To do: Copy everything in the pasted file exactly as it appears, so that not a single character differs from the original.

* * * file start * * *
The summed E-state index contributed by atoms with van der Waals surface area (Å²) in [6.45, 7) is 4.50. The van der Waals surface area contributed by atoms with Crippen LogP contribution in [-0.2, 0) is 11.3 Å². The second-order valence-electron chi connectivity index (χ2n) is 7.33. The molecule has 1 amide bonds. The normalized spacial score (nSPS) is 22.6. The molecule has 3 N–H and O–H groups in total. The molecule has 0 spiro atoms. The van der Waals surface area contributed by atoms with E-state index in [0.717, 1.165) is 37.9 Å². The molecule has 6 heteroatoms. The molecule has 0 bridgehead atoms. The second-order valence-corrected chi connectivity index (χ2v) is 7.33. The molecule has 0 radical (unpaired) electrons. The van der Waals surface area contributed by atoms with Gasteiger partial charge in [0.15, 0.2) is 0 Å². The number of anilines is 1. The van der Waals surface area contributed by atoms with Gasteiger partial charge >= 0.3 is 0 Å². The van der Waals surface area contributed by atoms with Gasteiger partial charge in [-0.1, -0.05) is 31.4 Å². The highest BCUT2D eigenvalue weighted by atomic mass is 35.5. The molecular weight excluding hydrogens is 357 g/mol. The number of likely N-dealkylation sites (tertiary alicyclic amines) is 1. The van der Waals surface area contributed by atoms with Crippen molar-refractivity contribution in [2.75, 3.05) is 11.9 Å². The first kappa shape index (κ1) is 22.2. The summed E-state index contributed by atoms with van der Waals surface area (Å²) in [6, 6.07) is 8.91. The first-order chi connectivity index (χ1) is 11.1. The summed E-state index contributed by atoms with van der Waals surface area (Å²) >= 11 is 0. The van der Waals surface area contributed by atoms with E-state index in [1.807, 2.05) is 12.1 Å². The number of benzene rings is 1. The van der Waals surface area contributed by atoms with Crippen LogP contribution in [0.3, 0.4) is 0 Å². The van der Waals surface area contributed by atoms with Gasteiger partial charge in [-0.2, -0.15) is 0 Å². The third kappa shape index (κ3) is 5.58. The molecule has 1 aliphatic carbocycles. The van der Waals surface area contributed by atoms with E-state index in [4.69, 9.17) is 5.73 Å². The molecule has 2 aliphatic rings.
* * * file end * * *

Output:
The summed E-state index contributed by atoms with van der Waals surface area (Å²) in [6.45, 7) is 4.50. The van der Waals surface area contributed by atoms with Crippen LogP contribution in [-0.2, 0) is 11.3 Å². The second-order valence-electron chi connectivity index (χ2n) is 7.33. The molecule has 1 amide bonds. The normalized spacial score (nSPS) is 22.6. The molecule has 3 N–H and O–H groups in total. The molecule has 0 spiro atoms. The van der Waals surface area contributed by atoms with E-state index in [0.717, 1.165) is 37.9 Å². The molecule has 6 heteroatoms. The molecule has 0 bridgehead atoms. The second-order valence-corrected chi connectivity index (χ2v) is 7.33. The molecule has 0 radical (unpaired) electrons. The van der Waals surface area contributed by atoms with Gasteiger partial charge in [0.15, 0.2) is 0 Å². The number of anilines is 1. The van der Waals surface area contributed by atoms with Gasteiger partial charge >= 0.3 is 0 Å². The van der Waals surface area contributed by atoms with Gasteiger partial charge in [-0.1, -0.05) is 31.4 Å². The highest BCUT2D eigenvalue weighted by atomic mass is 35.5. The molecular weight excluding hydrogens is 357 g/mol. The number of likely N-dealkylation sites (tertiary alicyclic amines) is 1. The van der Waals surface area contributed by atoms with Crippen molar-refractivity contribution in [2.75, 3.05) is 11.9 Å². The first kappa shape index (κ1) is 22.2. The summed E-state index contributed by atoms with van der Waals surface area (Å²) in [6, 6.07) is 8.91. The first-order chi connectivity index (χ1) is 11.1. The summed E-state index contributed by atoms with van der Waals surface area (Å²) >= 11 is 0. The van der Waals surface area contributed by atoms with E-state index in [1.807, 2.05) is 12.1 Å². The number of benzene rings is 1. The van der Waals surface area contributed by atoms with Crippen LogP contribution in [0.3, 0.4) is 0 Å². The van der Waals surface area contributed by atoms with Gasteiger partial charge in [-0.2, -0.15) is 0 Å². The third kappa shape index (κ3) is 5.58. The molecule has 1 aliphatic carbocycles. The van der Waals surface area contributed by atoms with E-state index in [4.69, 9.17) is 5.73 Å². The molecule has 2 aliphatic rings.